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 ALBUQUERQUE, N.M. (AP) -It was a landmark victory for New Mexico - an upset of No. 9 Utah on Nov. 5, 1994. The Utes came in 8-0, leading the league standings and carrying a confident swagger.
Could it happen again Saturday night when No. 10 Utah (8-0, 4-0 Mountain West) visits the Lobos (4-5, 2-3)?
Perhaps, but New Mexico's Rocky Long has no plans to mention that victory in any pre-game motivational speech. The straight-talking coach is skeptical that a game played so long ago carries any bearing on this season.
``I don't think any of that has anything to do with this game,'' Long said. ``When you're 8-0, you're ranked No. 10 and you've been there before, there's no chance that they would every overlook a game.''
Flash back 14 years ago.
Nathan Vail's 22-yard field goal sailed through the uprights with 32 seconds remaining, lifting New Mexico to a 23-21 victory. Fans swarmed the field and took down the goal posts.
m, now the coach of the Utes, was beginning his career as a defensive assistant at the school. He remembered New Mexico, unfazed by its 3-6 record, scoring 20 unanswered points to win.
The comeback included a 56-yard passing play by Lobos quarterback Stoney Case on fourth-and-3 from the Lobos' 27 to set up Vail's winning kick. It's the highest ranked team New Mexico has ever beaten.
``We jumped out to a big lead and then we kind of fell apart in the second half,'' Whittingham recalled.
Strangely, a similar thing happened when the Utes last visited Albuquerque. Two years ago, the Lobos trailed 24-3 just before halftime but stormed back in the second half to win 34-31.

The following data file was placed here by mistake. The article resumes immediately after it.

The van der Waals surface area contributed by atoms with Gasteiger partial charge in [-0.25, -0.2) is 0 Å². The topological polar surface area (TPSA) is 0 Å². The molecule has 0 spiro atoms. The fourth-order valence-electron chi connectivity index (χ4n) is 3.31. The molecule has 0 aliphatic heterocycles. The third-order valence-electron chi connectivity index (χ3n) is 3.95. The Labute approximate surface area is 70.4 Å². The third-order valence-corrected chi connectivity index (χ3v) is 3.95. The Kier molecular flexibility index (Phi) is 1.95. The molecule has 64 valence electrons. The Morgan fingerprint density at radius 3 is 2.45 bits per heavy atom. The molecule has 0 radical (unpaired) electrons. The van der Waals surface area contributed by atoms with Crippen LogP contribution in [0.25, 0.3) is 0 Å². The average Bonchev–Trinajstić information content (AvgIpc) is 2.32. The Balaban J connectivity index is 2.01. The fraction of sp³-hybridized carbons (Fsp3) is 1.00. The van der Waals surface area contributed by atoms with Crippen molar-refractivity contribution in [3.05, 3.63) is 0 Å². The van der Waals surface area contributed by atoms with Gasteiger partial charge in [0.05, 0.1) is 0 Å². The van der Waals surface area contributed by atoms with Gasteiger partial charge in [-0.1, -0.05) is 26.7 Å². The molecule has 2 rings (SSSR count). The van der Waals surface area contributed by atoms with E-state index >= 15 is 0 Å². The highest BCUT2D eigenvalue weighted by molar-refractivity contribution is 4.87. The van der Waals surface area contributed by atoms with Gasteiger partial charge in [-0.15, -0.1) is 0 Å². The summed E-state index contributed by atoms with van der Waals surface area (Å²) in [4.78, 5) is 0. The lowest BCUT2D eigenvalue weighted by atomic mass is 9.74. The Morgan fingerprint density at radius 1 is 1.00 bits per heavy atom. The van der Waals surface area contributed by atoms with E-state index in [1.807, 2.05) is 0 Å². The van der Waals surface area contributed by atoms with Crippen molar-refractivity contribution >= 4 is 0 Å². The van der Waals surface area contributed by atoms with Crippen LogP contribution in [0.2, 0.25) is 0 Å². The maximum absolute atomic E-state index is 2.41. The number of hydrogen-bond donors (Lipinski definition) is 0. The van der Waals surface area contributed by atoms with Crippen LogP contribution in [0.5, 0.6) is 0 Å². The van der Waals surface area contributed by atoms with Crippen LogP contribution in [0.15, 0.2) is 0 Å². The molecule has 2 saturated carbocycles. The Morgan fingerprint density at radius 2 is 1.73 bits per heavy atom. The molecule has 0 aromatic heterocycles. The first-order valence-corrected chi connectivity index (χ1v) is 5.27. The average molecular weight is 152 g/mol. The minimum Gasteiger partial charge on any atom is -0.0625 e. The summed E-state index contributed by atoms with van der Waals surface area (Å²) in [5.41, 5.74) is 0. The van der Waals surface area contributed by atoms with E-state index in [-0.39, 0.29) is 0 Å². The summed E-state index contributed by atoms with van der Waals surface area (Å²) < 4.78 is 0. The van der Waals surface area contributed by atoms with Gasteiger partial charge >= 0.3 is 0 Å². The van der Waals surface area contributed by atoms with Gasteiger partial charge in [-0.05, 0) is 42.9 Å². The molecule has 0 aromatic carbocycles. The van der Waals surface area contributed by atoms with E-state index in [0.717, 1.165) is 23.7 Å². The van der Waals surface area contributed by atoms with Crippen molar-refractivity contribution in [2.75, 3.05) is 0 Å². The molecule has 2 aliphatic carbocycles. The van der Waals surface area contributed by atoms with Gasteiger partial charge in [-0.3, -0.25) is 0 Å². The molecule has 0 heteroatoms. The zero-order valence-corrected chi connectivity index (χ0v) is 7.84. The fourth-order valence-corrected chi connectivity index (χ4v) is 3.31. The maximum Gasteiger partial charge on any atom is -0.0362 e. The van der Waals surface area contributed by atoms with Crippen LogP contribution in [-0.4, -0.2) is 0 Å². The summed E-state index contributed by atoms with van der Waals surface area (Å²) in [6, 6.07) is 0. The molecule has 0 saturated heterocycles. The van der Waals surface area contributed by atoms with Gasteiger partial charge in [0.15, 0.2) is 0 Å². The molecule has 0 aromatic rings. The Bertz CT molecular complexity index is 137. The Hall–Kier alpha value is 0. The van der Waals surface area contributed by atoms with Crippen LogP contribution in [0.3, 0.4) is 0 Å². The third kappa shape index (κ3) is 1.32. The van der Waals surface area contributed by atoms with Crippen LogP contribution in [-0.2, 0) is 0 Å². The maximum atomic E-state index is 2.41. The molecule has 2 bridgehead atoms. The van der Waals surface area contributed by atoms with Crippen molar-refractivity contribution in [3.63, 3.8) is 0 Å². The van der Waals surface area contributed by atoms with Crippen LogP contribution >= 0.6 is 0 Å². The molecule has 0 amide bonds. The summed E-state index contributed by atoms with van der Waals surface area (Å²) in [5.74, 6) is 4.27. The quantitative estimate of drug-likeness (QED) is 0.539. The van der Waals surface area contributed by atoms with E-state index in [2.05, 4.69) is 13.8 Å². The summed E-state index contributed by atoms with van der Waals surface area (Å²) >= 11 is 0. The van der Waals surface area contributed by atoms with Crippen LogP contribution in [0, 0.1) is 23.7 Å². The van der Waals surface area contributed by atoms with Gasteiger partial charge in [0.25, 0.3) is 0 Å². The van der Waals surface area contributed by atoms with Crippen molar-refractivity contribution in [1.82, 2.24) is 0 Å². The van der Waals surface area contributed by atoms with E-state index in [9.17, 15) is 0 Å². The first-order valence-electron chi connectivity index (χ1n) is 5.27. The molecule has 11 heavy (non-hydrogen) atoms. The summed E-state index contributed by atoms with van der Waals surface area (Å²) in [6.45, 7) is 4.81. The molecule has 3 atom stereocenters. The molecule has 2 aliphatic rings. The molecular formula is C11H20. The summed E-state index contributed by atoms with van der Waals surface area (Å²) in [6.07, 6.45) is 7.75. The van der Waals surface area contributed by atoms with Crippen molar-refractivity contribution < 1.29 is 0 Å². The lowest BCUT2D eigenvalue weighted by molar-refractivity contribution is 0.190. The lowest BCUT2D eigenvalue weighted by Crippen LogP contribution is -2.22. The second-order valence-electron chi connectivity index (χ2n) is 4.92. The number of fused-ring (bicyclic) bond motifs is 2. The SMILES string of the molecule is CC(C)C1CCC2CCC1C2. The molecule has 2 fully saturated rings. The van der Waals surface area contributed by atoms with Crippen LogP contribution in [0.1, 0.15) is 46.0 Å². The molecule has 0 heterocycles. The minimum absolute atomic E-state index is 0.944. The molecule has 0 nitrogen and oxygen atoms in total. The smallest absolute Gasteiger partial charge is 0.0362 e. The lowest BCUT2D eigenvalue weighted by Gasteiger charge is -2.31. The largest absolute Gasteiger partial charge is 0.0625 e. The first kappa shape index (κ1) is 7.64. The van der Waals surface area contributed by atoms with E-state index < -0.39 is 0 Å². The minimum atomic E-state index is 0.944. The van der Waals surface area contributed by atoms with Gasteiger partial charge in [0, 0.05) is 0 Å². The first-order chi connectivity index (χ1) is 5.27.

``Historically, that's a tough place for us to play,'' Whittingham said. ``We've got to stay focused.''
The Utes are trying to stay focused, all right. Four more wins would mean an unbeaten regular season, a Mountain West title and a likely bid to a BCS bowl game for the second time since 2004.
But as Whittingham noted, the Lobos have caused problems for Utah before, and there are other potential distractions. Right after this one, the Utes meet No. 12 TCU. They face archrival BYU, currently No. 17, before Thanksgiving.
Whittingham said he's confident Utah can break into the BCS games ``if we're able to take care of business. But we play two teams in the Top 25 down the stretch. We have a lot of challenges ahead of us.''
There's a stake for New Mexico, too - the chance to beat a Top 10 opponent, the diminishing chance of a sixth bowl game over a seven-year span and, with the final two games on the road, the last home game for 21 seniors.
The Lobos have been slowed by injuries, with 19 of 22 starters nursing some measure of bruising this week, though all will play.
Then again, Long always seems to come up with a solid defensive scheme, so this one is no gimme for Utah.
``New Mexico's defense can give you trouble and they're fighting to survive,'' Wyoming coach Joe Glenn said, breaking down the matchup. ``It's do or die for those guys. If you had an upset special, that might be one.''
On paper, this is the kind of showdown that excites old-school football fans like Long, who relishes a head-knocking, grind-it-out, physical contest.
The Utes, winners of nine straight, have the No. 9 rushing defense in the country, allowing 85.9 yards per game. Five of Utah's eight opponents have been held under 100 yards rushing.
``It's a knockdown drag-out fight to the end every year I've played them,'' Lobos tailback Rodney Ferguson said. ``They just play us hard and we play them hard because we both pride ourselves on being physical.''
Ferguson leads the Mountain West in rushing with a 108.1-yard average per game. He needs 135 yards rushing to become the third New Mexico player with 1,000 yards in three consecutive seasons.
``There's nothing deceptive or tricky in what they do, just good old-fashioned smash-mouth football,'' Whittingham said.
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